Milton also believed strongly in civil rights and liberties, including the right to democratic election, the right to petition, the right to associate, the right to a jury trial, and the right to an education. Milton also called for freedom of speech and press, claiming that censorship was self-defeating for the church, impractical, and harmful to both the author and the public. However, Milton still felt that blasphemous or treasonous statements should still be punished, even if they were not censored. Censorship is wrong to Milton because denies the nature of human judgment; truth comes from revelation, not from restriction.
Witte's other recently posted papers are here.

Brown-Nagin joins the Legal History Blog

I'm happy to announce that Tomiko Brown-Nagin is joining the Legal History Blog as our fourth "regular" blogger.  Tomiko is the Justice Thurgood Marshall Distinguished Professor of Law and Professor of History at the University of Virginia.  Her first book, Courage to Dissent: Atlanta and the Long History of the Civil Rights Movement, was published in January by Oxford University Press.  Tomiko's next book is “The Only Woman in the Courtroom”: Constance Baker Motley and Twentieth- Century Struggles for Equality.

Welcome to Tomiko!
Photo source.

Gordon on Jehovah's Witnesses as defenders of religious liberty

American History Magazine has published a short essay by Sarah Barringer Gordon (University of Pennsylvania) on "What We Owe Jehovah's Witnesses."

Here's a taste:
One of the most momentous cases on the Supreme Court docket as war raged globally in 1943 was about a single sentence said aloud by schoolchildren every day. They stood, held their right hands over their hearts or in a raised-arm salute and began, "I pledge allegiance to the flag…" To most Americans the pledge was a solemn affirmation of national unity, especially at a time when millions of U.S. troops were fighting overseas. But the Jehovah's Witnesses, a religious sect renowned for descending en masse on small towns or city neighborhoods and calling on members of other faiths to "awake" and escape the snare of the devil and his minions, felt otherwise. They insisted that pledging allegiance to the flag was a form of idolatry akin to the worship of graven images prohibited by the Bible. In West Virginia State Board of Education v. Barnette, Walter Barnett (whose surname was misspelled by a court clerk) argued that the constitutional rights of his daughters Marie, 8, and Gathie, 9, were violated when they were expelled from Slip Hill Grade School near Charleston, W.Va., for refusing to recite the pledge.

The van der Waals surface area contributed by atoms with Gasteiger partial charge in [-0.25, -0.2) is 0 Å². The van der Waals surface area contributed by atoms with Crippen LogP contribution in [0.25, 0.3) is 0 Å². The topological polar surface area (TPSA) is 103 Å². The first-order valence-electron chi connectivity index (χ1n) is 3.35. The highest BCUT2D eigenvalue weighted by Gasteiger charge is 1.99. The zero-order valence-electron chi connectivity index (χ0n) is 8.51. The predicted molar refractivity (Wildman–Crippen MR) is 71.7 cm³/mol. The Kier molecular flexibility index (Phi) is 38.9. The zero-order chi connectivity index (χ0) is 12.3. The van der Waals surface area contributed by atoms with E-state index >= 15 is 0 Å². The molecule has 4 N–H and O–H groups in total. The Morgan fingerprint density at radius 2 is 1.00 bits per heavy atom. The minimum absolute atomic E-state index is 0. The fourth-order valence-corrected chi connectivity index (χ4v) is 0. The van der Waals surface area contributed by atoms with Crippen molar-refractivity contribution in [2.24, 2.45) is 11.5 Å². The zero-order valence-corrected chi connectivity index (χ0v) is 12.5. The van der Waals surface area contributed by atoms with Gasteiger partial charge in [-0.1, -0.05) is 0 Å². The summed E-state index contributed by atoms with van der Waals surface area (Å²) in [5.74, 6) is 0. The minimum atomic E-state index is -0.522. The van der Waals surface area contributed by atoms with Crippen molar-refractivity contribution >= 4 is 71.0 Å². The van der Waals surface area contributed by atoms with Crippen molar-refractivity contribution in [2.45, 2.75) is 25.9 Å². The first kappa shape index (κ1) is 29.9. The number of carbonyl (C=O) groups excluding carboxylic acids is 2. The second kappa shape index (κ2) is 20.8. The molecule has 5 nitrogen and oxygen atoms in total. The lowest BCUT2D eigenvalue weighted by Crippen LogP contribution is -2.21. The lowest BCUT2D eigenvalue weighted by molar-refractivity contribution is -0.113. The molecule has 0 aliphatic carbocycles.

. . .

Jehovah's Witnesses were unlikely champions of religious freedom. The sect's leaders denounced all other religions and all secular governments as tools of the devil, and preached the imminence of the Apocalypse, during which no one except Jehovah's Witnesses would be spared. But their persistence in fighting in the courts for their beliefs had a dramatic impact on constitutional law.
You can read the rest here.

hat tip: bookforum

Wednesday, March 30, 2011

Tani to Berkeley!

I'm very happy to report that Karen Tani, our Legal History Blog colleague, has accepted an entry-level offer at U.C. Berkeley Law School.  Congratulations to Karen and to Berkeley!

Greenhouse and Siegel, Before (and after) Roe v. Wade: New Questions about Backlash

Before (and after) Roe v. Wade: New Questions About Backlash has just been posted by Linda Greenhouse and Reva Siegel, both of Yale Law School.  It is forthcoming in the Yale Law Journal.  Here's the abstract:
Today, many Americans blame polarizing conflict over abortion on the Supreme Court. If only the Court had stayed its hand or decided Roe v. Wade on narrower grounds, they argue, the nation would have reached a political settlement and avoided backlash. We question this court-centered backlash narrative. Where others have deplored the abortion conflict as resulting from courts “shutting down” politics, we approach the abortion conflict as an expression of politics—a conflict in which the Supreme Court was not the only or even the most important actor.